Trying to make a name for herself
November 15, 2017
If you follow the NBA, chances are you’ve heard of the young, sensational, 6-foot-11-inch superstar on the Milwaukee Bucks, Giannis Antetokounmpo. Hailing from Greece, Antetokounmpo is the face of a new generation of Greek basketball.
Although she hasn’t yet reached the heights (literally and figuratively) that Antetokounmpo has, Illinois freshman Nancy Panagiotopoulou-Andritsopoulou (and you thought Antetokounmpo was hard to pronounce) shares a home country with him, and hopes to one day change the perception of women’s basketball in Greece.
Born and raised in the Athens metropolitan area, Athanasia Panagiotopoulou -Andritsopoulou (Ah-tha-NA-see-uh Pa-na-yo-toe-pou-lou Ahn-dreet-so-pou-lou). She learned the game of basketball from her family.
“Both my parents (played) basketball,” Panagiotopoulou-Andritsopoulou said. “My dad is a basketball coach now; he was coaching me for two years in Greece as well. My entire family has been into basketball.”
Growing up in such a large city can be tough, but Panagiotopoulou-Andritsopoulou didn’t let that affect her, and instead focused on developing her basketball skills.
“It’s a big city. My school (was) really far from where I was living — also where I practiced was far, so I spent too much time on transportation, but it felt like home,” she said. “Even though everything was so far from one another, it helped me develop (as) a better player and person.”
As Panagiotopoulou -Andritsopoulou continued to play, she started to progress and collect many accolades. Among them, she joined the club team Kronos Agiou Dimitriou, won the 2016 American Community Schools of Athens Player of the Year and even represented her country at the 2015 FIBA U16 Women’s European Championship and the 2016 FIBA U18 Women’s European Championship.
She also has a connection to Milwaukee’s Antetokounmpo, also known as the “Greek Freak,” as her god-father coached Antetokounmpo at the Athens-based club Filathlitikos B.C., where he played before being drafted in 2013.
Although she enjoyed great success in Greece, Panagiotopoulou-Andritsopoulou saw the flaws in the Greek basketball development system.
“Women’s basketball (is) not really a big thing in Greece. No one really cares about it,” she said. “There were some coaches that actually cared to develop you as a player (and) others who only cared about winning. I believe that winning is a big issue, but you need to help the players get better and not many coaches (were) willing to do that.”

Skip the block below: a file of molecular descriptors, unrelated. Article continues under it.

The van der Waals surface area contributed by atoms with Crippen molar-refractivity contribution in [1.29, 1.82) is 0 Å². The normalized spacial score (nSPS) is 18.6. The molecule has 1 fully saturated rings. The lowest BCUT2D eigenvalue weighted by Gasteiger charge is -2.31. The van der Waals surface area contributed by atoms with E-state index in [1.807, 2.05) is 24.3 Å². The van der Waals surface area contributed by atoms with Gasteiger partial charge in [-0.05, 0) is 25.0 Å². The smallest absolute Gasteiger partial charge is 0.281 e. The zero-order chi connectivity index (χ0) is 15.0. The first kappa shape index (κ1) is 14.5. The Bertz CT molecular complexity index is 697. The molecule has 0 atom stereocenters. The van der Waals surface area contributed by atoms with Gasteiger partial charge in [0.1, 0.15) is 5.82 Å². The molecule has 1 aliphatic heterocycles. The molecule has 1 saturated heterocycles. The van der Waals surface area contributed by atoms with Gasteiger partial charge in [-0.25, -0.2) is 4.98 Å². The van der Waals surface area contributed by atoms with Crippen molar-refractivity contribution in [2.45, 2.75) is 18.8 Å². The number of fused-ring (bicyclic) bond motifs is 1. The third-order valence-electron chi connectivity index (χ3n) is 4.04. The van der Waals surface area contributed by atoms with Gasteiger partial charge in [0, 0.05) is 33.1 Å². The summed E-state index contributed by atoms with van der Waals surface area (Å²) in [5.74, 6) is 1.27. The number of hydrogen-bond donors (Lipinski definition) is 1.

Knowing she could achieve more, Panagiotopoulou-Andritsopoulou dreamed of playing in the U.S. Coming to the Illini basketball program is the moment she has been waiting for.
“(It’s) what I’ve been wanting to do for the past five years. It was my goal to come here,” she said.
“I feel like everyone cares and everyone is helping you, and women’s basketball is a big deal here, and I’m really excited being a part of it now.”
Coming to a new country has been an adjustment for Panagiotopoulou-Andritsopoulou, who shared that she doesn’t care for American food, and has only met one other Greek person on campus.
However, she doesn’t miss Greece too much, because the Illinois community has made her feel at home.
“It’s all different, but I don’t feel like I left home,” she said.
This season, the Illini have more than a few players competing for playing time at the forward position, where junior Alex Wittinger, sophomore Ali Andrews and senior-transfer Alli Ball have logged a majority of the minutes to start the season. Panagiotopoulou Andritsopoulou knows she will have to work extremely hard to see playing time in her freshman year.
“I must keep working hard because we have so many players that play the same position as me,” she said. She also mentioned that she thinks if her work is good enough, she will be rewarded with playing time, which is an example of new coach Nancy Fahey giving everyone a chance to prove themselves as her tenure begins.
As for the women’s game back home, Panagiotopoulou- Andritsopoulou feels it has its flaws right now, but a string of successes by the Greek national team could change that.
“I really believe it could be changed. It’s only a matter of the mindset people have,” she said. “It’s sad that (women’s) basketball is not a big deal because we have many good players. Club teams are poorly organized and they don’t care about the players, but this could be changed. It will take time; there must be success by the women’s team.”
If her time at Illinois is a success, Panagiotopoulou -Andritsopoulou may one day be able to personally influence the Greek women’s national team’s success. But for now, she is focused on her time in Champaign and improving as much as she can.
Who knows, with her impressive 6-foot-3-inch height, Panagiotopoulou-Andritsopoulou may become women’s basketball’s equivalent of the “Greek Freak.”